Thinning Fruit on Pear Trees

Pear trees (both Asian pears and European pears) seldom require thinning, but if your healthy pear tree historically drops fruit while it is still small and unripe, or has a tendency to bear biennially, then consider thinning as a remedy. Remove small, misshapen or injured fruit as soon as it appears. Break up any clusters of fruit, allowing one to two fruits from each cluster to remain in order to improve mature fruit size. Leave about 4-6 inches between remaining fruit.

Thinning Fruit on Plum Trees

Plum Fruit DropJapanese plum trees are as notorious for overbearing and fruit drop as nectarine and peach trees. These trees have a tendency to bear in clusters along the branch. When the fruit is large enough to be easily picked, thin these plums and break up the clusters, allowing room for the fruit to grow in size and helping to avoid premature fruit drop. Leave about 4-6 inches between the remaining fruit.

European plum trees tend to require less thinning than their Japanese counterparts; however, if your prune-plum fruit matures but remains small due to overbearing, then you might want to thin the fruit to improve remaining fruit size in the future. Leave remaining single fruits every 2-3 inches, or remaining pairs of fruit every 6 inches.

It’s important to note that, even if you don’t thin your tree’s fruit, you might discover the tree will get rid of the excess fruit — and sometimes all of the fruit — itself. Learn more about this natural shedding process called fruit drop in our article, ‘Shedding Light on Fruit Drop’ here.

Topics → Fruit Tree Care, Tips


  1. laurence erussard permalink

    In the description of diseases, there was no comment about what to do about the kind of brown/black knots that appear on some plum trees. I usually remove the infected branch as soon as I notice it. Is there a way to prevent them knots from happening?

    • This article doesn’t really address disease — sorry Laurence!

      In the case of black knot on plum trees, removing the infected branches is necessary, so you’re doing the right thing. Also be sure to sterilize your pruning equipment after each cut to avoid spreading the disease (alcohol wipes will do it and also protect your tools). Most resources recommend cutting 4-5 inches below the knot, often to the next lateral branch.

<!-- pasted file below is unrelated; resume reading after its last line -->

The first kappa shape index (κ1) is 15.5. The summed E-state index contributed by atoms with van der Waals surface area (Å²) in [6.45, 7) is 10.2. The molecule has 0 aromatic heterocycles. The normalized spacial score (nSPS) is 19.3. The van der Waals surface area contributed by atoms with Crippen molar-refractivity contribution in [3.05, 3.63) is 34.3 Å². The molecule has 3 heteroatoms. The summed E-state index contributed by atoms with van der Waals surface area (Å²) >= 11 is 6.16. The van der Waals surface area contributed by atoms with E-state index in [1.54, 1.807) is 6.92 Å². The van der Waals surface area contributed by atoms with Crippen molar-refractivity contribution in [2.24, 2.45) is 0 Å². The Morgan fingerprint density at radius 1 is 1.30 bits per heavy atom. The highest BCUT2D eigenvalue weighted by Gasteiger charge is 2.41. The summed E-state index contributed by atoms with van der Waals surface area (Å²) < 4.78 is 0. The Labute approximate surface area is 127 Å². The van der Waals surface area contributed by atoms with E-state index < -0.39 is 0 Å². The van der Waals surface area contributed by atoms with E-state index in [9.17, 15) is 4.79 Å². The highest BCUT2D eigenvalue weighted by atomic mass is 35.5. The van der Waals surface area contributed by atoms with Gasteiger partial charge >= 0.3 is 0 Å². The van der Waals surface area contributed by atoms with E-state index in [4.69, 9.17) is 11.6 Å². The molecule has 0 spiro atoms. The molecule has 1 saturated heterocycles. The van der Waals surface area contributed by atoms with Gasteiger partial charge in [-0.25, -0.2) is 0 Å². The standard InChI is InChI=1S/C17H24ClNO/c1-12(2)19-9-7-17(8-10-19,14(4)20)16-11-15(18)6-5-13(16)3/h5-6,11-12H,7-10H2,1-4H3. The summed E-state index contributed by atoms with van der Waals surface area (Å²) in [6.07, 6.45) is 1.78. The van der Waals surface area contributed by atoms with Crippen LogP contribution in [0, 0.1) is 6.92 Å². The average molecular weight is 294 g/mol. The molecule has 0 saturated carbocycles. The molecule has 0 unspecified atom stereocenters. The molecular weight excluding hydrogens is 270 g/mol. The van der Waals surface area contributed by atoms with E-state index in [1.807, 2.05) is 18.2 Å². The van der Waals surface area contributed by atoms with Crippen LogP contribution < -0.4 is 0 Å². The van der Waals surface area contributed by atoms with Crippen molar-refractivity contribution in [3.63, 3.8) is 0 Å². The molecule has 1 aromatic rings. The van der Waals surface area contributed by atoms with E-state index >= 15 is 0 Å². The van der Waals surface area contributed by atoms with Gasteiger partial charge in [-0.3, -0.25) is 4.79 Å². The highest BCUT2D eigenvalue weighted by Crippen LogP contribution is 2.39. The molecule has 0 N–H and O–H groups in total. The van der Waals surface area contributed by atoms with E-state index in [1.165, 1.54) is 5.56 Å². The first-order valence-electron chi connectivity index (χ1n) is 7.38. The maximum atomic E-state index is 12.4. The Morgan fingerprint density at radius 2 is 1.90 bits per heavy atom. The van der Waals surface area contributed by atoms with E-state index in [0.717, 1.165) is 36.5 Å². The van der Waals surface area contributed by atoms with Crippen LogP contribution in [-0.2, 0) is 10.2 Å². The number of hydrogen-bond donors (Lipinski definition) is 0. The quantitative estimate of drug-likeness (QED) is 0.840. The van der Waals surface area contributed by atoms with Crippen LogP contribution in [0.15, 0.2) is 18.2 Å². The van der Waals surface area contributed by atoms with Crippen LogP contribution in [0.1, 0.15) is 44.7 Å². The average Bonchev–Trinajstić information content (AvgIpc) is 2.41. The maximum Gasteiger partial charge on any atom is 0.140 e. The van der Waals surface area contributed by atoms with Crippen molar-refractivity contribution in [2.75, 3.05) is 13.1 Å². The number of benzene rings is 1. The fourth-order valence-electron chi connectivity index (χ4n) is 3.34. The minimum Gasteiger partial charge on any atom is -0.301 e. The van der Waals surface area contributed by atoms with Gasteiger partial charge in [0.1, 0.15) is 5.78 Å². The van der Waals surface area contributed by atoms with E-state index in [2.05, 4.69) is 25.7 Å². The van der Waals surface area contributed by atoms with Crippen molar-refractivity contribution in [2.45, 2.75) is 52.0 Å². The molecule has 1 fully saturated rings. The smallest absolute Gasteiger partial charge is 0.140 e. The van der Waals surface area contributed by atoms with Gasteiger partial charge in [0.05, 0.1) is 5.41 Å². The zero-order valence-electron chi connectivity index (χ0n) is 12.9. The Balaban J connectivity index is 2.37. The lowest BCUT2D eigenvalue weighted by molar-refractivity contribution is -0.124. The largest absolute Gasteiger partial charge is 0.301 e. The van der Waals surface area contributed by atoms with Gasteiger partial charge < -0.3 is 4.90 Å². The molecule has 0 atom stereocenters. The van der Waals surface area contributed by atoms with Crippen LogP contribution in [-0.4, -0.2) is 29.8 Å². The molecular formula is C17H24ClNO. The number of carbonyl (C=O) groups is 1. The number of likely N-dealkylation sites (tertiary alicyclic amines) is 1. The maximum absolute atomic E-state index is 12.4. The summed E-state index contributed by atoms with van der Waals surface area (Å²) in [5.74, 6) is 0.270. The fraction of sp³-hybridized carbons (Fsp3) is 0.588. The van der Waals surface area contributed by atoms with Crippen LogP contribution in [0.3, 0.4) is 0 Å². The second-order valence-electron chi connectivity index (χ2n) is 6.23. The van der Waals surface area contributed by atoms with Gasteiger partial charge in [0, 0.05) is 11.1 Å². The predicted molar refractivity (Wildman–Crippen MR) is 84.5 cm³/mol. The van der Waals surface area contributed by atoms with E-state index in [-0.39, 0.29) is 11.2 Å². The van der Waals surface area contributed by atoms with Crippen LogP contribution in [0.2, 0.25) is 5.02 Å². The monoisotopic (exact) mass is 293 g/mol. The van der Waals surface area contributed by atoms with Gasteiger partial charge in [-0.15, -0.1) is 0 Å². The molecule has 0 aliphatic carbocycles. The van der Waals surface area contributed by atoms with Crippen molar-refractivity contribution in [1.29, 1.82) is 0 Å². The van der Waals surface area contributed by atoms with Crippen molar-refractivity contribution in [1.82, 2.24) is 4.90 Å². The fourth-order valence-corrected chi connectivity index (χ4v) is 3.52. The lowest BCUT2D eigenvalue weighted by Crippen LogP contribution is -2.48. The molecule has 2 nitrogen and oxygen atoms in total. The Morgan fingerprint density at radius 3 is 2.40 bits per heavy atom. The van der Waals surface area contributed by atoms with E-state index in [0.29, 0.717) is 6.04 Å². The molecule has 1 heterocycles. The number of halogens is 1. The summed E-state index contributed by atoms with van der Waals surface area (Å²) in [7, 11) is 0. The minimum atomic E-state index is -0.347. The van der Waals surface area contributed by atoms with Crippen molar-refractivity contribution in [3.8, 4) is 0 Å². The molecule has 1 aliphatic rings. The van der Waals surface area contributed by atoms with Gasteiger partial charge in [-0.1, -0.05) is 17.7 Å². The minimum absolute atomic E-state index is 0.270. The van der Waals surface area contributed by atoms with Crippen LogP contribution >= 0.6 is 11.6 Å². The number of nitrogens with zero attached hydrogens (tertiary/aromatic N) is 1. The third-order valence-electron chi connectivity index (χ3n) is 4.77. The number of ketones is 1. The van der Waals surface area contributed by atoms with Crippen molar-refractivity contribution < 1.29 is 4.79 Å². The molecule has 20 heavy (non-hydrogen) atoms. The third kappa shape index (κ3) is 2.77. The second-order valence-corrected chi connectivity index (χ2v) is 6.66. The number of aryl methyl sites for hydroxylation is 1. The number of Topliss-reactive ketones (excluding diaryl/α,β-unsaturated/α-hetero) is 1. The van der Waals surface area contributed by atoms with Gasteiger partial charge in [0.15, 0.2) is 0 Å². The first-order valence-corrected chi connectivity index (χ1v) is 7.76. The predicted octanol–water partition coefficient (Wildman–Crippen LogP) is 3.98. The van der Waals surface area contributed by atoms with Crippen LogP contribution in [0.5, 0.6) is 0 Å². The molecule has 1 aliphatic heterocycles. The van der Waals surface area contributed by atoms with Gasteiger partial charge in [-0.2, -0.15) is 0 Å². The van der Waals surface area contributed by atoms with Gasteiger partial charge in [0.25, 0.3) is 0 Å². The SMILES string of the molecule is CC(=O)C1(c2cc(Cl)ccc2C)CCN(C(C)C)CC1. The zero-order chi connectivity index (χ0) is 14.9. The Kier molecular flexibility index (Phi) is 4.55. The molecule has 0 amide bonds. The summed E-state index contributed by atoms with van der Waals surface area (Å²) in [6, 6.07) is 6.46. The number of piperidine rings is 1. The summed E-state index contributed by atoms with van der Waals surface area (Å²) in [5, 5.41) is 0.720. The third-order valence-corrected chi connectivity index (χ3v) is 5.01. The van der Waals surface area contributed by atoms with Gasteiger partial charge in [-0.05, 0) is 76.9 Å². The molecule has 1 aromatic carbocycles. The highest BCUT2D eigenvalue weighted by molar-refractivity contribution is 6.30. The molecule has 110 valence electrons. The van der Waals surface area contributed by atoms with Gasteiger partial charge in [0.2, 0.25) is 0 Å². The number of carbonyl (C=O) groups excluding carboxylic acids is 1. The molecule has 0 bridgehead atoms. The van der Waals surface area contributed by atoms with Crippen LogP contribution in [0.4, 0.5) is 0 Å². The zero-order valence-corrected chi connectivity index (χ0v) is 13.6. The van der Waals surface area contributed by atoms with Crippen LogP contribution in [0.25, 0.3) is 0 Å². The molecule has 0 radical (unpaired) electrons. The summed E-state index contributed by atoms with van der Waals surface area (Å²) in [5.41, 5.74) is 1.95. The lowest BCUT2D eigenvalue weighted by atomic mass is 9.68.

In addition to pruning out (and destroying!) the infected limbs, you should also use a fungicide spray treatment that is known to control the fungus that causes black knot in plum trees. We used to carry a lime sulfur product that was recommended as a dormant control, but it was discontinued by the manufacturer. Until we can find a suitable replacement, I’d recommend contacting your local county cooperative extension and see what they recommend you use there for black knot control in plum trees.

  2. Mike C. permalink

    I just bought 150 apple tree from you this spring. About 25 of the trees have blossoms on them. The Liberties seem to have the most. Some people tell me to pluck all the blossoms and others are saying it is ok to save a few king blossoms just for fun. If I save 3-5 king blossoms will it hurt the tree and slow down it’s growth rate? Thank you

    • My, what precocious young trees you have! :) The way I see it, fruit trees have one job their first couple years in the ground: get established so they can grow.